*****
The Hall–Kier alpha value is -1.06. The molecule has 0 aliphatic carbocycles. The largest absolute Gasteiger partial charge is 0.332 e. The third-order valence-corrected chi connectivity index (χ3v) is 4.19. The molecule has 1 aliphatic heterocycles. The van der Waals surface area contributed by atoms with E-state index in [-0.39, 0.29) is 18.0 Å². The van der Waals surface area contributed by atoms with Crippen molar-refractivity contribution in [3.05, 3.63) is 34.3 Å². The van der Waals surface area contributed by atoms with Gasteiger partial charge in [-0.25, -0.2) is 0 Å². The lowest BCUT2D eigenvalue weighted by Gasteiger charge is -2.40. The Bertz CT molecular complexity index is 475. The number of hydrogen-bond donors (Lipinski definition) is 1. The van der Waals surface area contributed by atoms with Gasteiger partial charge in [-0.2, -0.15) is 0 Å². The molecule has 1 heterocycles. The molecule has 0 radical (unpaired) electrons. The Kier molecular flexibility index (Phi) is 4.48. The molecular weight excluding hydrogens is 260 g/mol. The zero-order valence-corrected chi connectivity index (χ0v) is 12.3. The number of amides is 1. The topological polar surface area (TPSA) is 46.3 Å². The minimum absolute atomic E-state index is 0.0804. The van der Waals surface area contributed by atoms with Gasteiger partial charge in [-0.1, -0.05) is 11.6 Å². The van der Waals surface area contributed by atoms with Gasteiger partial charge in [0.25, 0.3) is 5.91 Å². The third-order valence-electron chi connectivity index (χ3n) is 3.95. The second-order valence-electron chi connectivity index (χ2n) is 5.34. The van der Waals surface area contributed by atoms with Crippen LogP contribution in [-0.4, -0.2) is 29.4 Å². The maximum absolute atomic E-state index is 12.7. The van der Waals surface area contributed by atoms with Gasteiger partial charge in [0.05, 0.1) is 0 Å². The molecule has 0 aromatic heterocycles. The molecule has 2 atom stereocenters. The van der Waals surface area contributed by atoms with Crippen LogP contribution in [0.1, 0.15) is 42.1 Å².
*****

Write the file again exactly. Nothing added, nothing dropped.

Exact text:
The Hall–Kier alpha value is -1.06. The molecule has 0 aliphatic carbocycles. The largest absolute Gasteiger partial charge is 0.332 e. The third-order valence-corrected chi connectivity index (χ3v) is 4.19. The molecule has 1 aliphatic heterocycles. The van der Waals surface area contributed by atoms with E-state index in [-0.39, 0.29) is 18.0 Å². The van der Waals surface area contributed by atoms with Crippen molar-refractivity contribution in [3.05, 3.63) is 34.3 Å². The van der Waals surface area contributed by atoms with Gasteiger partial charge in [-0.25, -0.2) is 0 Å². The lowest BCUT2D eigenvalue weighted by Gasteiger charge is -2.40. The Bertz CT molecular complexity index is 475. The number of hydrogen-bond donors (Lipinski definition) is 1. The van der Waals surface area contributed by atoms with Gasteiger partial charge in [-0.2, -0.15) is 0 Å². The molecule has 1 heterocycles. The molecule has 0 radical (unpaired) electrons. The Kier molecular flexibility index (Phi) is 4.48. The molecular weight excluding hydrogens is 260 g/mol. The zero-order valence-corrected chi connectivity index (χ0v) is 12.3. The number of amides is 1. The topological polar surface area (TPSA) is 46.3 Å². The minimum absolute atomic E-state index is 0.0804. The van der Waals surface area contributed by atoms with Gasteiger partial charge in [-0.1, -0.05) is 11.6 Å². The van der Waals surface area contributed by atoms with Gasteiger partial charge in [0.25, 0.3) is 5.91 Å². The third-order valence-electron chi connectivity index (χ3n) is 3.95. The second-order valence-electron chi connectivity index (χ2n) is 5.34. The van der Waals surface area contributed by atoms with Crippen LogP contribution in [-0.4, -0.2) is 29.4 Å². The maximum absolute atomic E-state index is 12.7. The van der Waals surface area contributed by atoms with Gasteiger partial charge in [0.05, 0.1) is 0 Å². The molecule has 0 aromatic heterocycles. The molecule has 2 atom stereocenters. The van der Waals surface area contributed by atoms with Crippen LogP contribution in [0.1, 0.15) is 42.1 Å².